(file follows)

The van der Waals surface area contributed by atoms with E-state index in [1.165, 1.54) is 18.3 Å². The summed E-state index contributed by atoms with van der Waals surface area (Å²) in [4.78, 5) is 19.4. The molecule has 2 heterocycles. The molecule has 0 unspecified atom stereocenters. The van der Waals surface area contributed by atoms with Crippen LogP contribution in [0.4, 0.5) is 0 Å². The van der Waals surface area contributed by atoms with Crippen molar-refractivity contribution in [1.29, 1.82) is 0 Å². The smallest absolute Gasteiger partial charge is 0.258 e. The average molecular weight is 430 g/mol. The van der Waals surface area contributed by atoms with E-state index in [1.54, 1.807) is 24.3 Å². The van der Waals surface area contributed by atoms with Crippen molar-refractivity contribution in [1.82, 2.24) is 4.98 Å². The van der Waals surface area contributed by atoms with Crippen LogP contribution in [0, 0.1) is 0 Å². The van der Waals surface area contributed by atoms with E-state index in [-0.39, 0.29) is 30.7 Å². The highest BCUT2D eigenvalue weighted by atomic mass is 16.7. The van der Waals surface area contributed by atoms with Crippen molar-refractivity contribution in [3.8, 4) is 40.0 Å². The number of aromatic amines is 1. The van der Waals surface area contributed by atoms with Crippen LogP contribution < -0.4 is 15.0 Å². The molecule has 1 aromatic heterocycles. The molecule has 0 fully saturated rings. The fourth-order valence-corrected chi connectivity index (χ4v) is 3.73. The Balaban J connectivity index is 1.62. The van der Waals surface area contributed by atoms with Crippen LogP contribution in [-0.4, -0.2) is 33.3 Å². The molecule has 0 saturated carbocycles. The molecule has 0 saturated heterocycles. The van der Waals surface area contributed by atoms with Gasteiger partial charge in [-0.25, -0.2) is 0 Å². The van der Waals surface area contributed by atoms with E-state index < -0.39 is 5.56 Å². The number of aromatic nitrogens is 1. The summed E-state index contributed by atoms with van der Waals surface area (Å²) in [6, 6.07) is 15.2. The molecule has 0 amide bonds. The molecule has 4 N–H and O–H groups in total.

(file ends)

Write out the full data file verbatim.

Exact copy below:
The van der Waals surface area contributed by atoms with E-state index in [1.165, 1.54) is 18.3 Å². The summed E-state index contributed by atoms with van der Waals surface area (Å²) in [4.78, 5) is 19.4. The molecule has 2 heterocycles. The molecule has 0 unspecified atom stereocenters. The van der Waals surface area contributed by atoms with Crippen LogP contribution in [0.4, 0.5) is 0 Å². The van der Waals surface area contributed by atoms with Crippen molar-refractivity contribution in [1.29, 1.82) is 0 Å². The smallest absolute Gasteiger partial charge is 0.258 e. The average molecular weight is 430 g/mol. The van der Waals surface area contributed by atoms with E-state index in [1.54, 1.807) is 24.3 Å². The van der Waals surface area contributed by atoms with Crippen molar-refractivity contribution in [1.82, 2.24) is 4.98 Å². The van der Waals surface area contributed by atoms with Crippen LogP contribution in [0, 0.1) is 0 Å². The van der Waals surface area contributed by atoms with E-state index in [-0.39, 0.29) is 30.7 Å². The highest BCUT2D eigenvalue weighted by atomic mass is 16.7. The van der Waals surface area contributed by atoms with Crippen molar-refractivity contribution in [3.8, 4) is 40.0 Å². The number of aromatic amines is 1. The van der Waals surface area contributed by atoms with Crippen LogP contribution < -0.4 is 15.0 Å². The molecule has 1 aromatic heterocycles. The molecule has 0 fully saturated rings. The fourth-order valence-corrected chi connectivity index (χ4v) is 3.73. The Balaban J connectivity index is 1.62. The van der Waals surface area contributed by atoms with Crippen LogP contribution in [-0.4, -0.2) is 33.3 Å². The molecule has 0 saturated carbocycles. The molecule has 0 saturated heterocycles. The van der Waals surface area contributed by atoms with Gasteiger partial charge in [-0.25, -0.2) is 0 Å². The van der Waals surface area contributed by atoms with E-state index < -0.39 is 5.56 Å². The number of aromatic nitrogens is 1. The summed E-state index contributed by atoms with van der Waals surface area (Å²) in [6, 6.07) is 15.2. The molecule has 0 amide bonds. The molecule has 4 N–H and O–H groups in total.